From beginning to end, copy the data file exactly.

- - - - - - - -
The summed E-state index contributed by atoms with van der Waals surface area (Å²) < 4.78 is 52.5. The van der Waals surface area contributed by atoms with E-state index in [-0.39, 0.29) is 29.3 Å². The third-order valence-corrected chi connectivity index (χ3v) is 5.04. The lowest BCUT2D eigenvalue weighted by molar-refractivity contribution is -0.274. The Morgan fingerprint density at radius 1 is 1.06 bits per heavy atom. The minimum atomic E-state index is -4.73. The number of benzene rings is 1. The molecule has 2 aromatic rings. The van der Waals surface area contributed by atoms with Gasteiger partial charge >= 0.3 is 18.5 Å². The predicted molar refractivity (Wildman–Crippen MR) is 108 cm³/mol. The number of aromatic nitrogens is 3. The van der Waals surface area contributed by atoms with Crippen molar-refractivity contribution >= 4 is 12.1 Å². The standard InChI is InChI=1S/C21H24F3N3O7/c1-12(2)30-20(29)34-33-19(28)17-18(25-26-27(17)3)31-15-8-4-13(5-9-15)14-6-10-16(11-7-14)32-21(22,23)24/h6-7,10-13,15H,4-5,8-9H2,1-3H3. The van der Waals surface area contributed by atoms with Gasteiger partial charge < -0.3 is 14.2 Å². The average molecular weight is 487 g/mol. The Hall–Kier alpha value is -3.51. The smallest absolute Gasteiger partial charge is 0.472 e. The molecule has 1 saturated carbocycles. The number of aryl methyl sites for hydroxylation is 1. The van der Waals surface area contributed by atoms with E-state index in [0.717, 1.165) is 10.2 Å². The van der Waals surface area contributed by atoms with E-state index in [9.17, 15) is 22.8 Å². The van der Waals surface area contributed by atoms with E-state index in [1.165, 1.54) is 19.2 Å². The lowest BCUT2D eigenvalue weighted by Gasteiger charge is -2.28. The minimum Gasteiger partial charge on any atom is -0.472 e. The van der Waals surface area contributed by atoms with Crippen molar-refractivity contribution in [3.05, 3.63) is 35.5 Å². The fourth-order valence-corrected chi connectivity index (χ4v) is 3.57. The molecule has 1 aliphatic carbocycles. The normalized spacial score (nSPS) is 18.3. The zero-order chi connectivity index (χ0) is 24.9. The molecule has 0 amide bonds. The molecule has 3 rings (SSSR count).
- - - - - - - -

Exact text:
The summed E-state index contributed by atoms with van der Waals surface area (Å²) < 4.78 is 52.5. The van der Waals surface area contributed by atoms with E-state index in [-0.39, 0.29) is 29.3 Å². The third-order valence-corrected chi connectivity index (χ3v) is 5.04. The lowest BCUT2D eigenvalue weighted by molar-refractivity contribution is -0.274. The Morgan fingerprint density at radius 1 is 1.06 bits per heavy atom. The minimum atomic E-state index is -4.73. The number of benzene rings is 1. The molecule has 2 aromatic rings. The van der Waals surface area contributed by atoms with Gasteiger partial charge >= 0.3 is 18.5 Å². The predicted molar refractivity (Wildman–Crippen MR) is 108 cm³/mol. The number of aromatic nitrogens is 3. The van der Waals surface area contributed by atoms with Crippen molar-refractivity contribution >= 4 is 12.1 Å². The standard InChI is InChI=1S/C21H24F3N3O7/c1-12(2)30-20(29)34-33-19(28)17-18(25-26-27(17)3)31-15-8-4-13(5-9-15)14-6-10-16(11-7-14)32-21(22,23)24/h6-7,10-13,15H,4-5,8-9H2,1-3H3. The van der Waals surface area contributed by atoms with Gasteiger partial charge < -0.3 is 14.2 Å². The average molecular weight is 487 g/mol. The Hall–Kier alpha value is -3.51. The smallest absolute Gasteiger partial charge is 0.472 e. The molecule has 1 saturated carbocycles. The number of aryl methyl sites for hydroxylation is 1. The van der Waals surface area contributed by atoms with E-state index in [0.717, 1.165) is 10.2 Å². The van der Waals surface area contributed by atoms with E-state index in [9.17, 15) is 22.8 Å². The van der Waals surface area contributed by atoms with E-state index in [1.165, 1.54) is 19.2 Å². The lowest BCUT2D eigenvalue weighted by Gasteiger charge is -2.28. The minimum Gasteiger partial charge on any atom is -0.472 e. The van der Waals surface area contributed by atoms with Crippen molar-refractivity contribution in [3.05, 3.63) is 35.5 Å². The fourth-order valence-corrected chi connectivity index (χ4v) is 3.57. The molecule has 1 aliphatic carbocycles. The normalized spacial score (nSPS) is 18.3. The zero-order chi connectivity index (χ0) is 24.9. The molecule has 0 amide bonds. The molecule has 3 rings (SSSR count).